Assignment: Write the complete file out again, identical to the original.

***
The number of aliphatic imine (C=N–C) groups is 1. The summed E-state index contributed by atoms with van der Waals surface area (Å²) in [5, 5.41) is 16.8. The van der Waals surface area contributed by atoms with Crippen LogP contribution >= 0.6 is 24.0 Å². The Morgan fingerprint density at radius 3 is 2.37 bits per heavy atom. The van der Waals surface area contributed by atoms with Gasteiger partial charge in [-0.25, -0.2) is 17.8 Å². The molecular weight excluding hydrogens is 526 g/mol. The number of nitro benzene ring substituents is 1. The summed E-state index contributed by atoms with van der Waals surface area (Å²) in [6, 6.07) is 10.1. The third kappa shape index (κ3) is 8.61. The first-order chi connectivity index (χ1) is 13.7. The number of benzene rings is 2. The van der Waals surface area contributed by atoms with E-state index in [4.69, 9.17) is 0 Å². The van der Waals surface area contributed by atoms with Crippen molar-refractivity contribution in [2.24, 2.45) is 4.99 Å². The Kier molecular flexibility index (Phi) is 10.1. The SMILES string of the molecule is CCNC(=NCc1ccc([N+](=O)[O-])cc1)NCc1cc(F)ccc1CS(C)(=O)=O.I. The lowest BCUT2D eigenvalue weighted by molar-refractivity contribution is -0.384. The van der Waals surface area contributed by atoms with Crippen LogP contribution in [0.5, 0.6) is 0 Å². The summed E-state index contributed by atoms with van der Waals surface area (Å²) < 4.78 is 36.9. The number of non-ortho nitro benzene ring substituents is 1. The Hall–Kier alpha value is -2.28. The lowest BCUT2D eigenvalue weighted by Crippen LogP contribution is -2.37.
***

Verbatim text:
The number of aliphatic imine (C=N–C) groups is 1. The summed E-state index contributed by atoms with van der Waals surface area (Å²) in [5, 5.41) is 16.8. The van der Waals surface area contributed by atoms with Crippen LogP contribution >= 0.6 is 24.0 Å². The Morgan fingerprint density at radius 3 is 2.37 bits per heavy atom. The van der Waals surface area contributed by atoms with Gasteiger partial charge in [-0.25, -0.2) is 17.8 Å². The molecular weight excluding hydrogens is 526 g/mol. The number of nitro benzene ring substituents is 1. The summed E-state index contributed by atoms with van der Waals surface area (Å²) in [6, 6.07) is 10.1. The third kappa shape index (κ3) is 8.61. The first-order chi connectivity index (χ1) is 13.7. The number of benzene rings is 2. The van der Waals surface area contributed by atoms with E-state index in [4.69, 9.17) is 0 Å². The van der Waals surface area contributed by atoms with Crippen molar-refractivity contribution in [2.24, 2.45) is 4.99 Å². The Kier molecular flexibility index (Phi) is 10.1. The SMILES string of the molecule is CCNC(=NCc1ccc([N+](=O)[O-])cc1)NCc1cc(F)ccc1CS(C)(=O)=O.I. The lowest BCUT2D eigenvalue weighted by molar-refractivity contribution is -0.384. The van der Waals surface area contributed by atoms with Crippen LogP contribution in [0.5, 0.6) is 0 Å². The summed E-state index contributed by atoms with van der Waals surface area (Å²) < 4.78 is 36.9. The number of non-ortho nitro benzene ring substituents is 1. The Hall–Kier alpha value is -2.28. The lowest BCUT2D eigenvalue weighted by Crippen LogP contribution is -2.37.